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If you are looking to start your own company, you've probably heard the warning that most start-ups fail. Sadly, ...
If you are looking to start your own company, you've probably heard the warning that most start-ups fail. Sadly, it’s true: The overwhelming majority of new companies don’t work out. But don’t let that get you down. There are plenty of ways that you can take your idea from concept to reality while becoming successful along the way.
This post is dedicated to helping you recognize some of the most basic start-up mistakes so that you can avoid them altogether on your path to success. Start-ups don’t fail randomly. There are particular mistakes that founders are making that you can reverse and use to your own advantage.
You might not think being likable has anything to do with business, but you’re wrong. What do companies like Apple, BMW, and Zappos have in common? They've all created a culture of likability and trustworthiness. You trust those companies so much, that you already know that you’re going to like their next product before you've even seen it! That likability starts on the individual level.
It starts by charming people—from your co-workers to your customers—and making them like and trust you. If your customers like you, you can sell them an inferior product (although we don’t recommend it) and they’ll still rave about it to their friends and family. Learn to charm those around you and you’ll find yourself selling more of your product. Ultimately, likability is influence, and companies like Apple and BMW have a lot of it.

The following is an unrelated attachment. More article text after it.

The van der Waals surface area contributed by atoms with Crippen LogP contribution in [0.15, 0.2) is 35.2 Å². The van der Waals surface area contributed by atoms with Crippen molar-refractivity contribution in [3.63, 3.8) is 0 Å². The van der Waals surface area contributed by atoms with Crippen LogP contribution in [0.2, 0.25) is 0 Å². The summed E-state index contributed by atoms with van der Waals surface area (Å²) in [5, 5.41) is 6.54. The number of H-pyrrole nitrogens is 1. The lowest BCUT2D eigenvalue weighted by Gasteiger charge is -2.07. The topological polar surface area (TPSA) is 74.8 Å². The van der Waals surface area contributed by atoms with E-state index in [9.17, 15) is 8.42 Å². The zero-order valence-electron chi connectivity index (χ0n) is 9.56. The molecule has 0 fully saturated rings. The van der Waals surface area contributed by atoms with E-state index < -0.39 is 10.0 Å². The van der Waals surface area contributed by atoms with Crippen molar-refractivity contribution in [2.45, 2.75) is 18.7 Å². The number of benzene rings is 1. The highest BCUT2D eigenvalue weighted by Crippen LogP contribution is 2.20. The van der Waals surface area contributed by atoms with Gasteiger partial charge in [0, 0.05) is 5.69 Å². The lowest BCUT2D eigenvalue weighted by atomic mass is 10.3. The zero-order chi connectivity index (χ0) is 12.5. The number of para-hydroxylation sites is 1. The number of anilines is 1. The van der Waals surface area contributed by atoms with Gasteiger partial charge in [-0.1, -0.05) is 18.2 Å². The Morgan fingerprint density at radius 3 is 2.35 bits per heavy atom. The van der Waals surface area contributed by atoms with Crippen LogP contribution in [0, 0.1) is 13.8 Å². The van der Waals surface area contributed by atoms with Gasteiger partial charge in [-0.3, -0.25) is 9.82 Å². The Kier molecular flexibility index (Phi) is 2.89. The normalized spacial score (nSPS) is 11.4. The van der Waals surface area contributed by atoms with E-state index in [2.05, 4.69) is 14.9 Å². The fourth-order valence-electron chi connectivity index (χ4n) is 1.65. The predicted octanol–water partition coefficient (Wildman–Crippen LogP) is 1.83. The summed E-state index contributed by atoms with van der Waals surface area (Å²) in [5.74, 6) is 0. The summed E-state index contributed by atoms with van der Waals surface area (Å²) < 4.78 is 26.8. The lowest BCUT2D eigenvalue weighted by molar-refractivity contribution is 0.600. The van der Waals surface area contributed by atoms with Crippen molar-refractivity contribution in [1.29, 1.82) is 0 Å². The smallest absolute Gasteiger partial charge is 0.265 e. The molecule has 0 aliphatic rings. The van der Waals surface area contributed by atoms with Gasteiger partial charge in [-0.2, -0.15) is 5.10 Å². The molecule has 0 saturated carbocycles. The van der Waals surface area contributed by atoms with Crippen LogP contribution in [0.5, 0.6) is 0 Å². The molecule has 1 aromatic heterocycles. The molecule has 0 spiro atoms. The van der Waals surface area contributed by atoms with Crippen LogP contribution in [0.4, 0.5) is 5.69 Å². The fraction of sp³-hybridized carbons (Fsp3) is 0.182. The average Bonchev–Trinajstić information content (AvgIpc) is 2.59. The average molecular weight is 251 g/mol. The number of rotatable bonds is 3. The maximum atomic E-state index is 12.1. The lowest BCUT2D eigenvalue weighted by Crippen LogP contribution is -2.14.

Having a business plan sounds perfect, doesn't it? You can write down all of the possible outcomes, and you work to find out which one you like best. Except that the real world doesn't work like that. There are always unforeseen errors and mistakes, and the ability to adapt is more important than writing a business plan anyway!
Start-ups that are too rigid with regards to their business plan lack innovation, and it shows through multiple processes in the company, slowing you down and frustrating key personnel. Worse, being inflexible often means not listening to customer feedback, which is probably the most valuable thing that you can do.
Ultimately, being passionate about your idea is what’s going to make you successful. Be happy and be enthusiastic - this is your company after all! Even if you aren't the boss, working in a start-up likely means you believe in the concept and see it as more of a movement than just a product.
Being enthusiastic about your product will draw others to you, and it can make the energy in the workplace electric. Too many start-ups feel that they have to have a “corporate” image and stop having fun. You should enjoy your work, especially since it’s something you actually believe in. Passionate people are more productive people.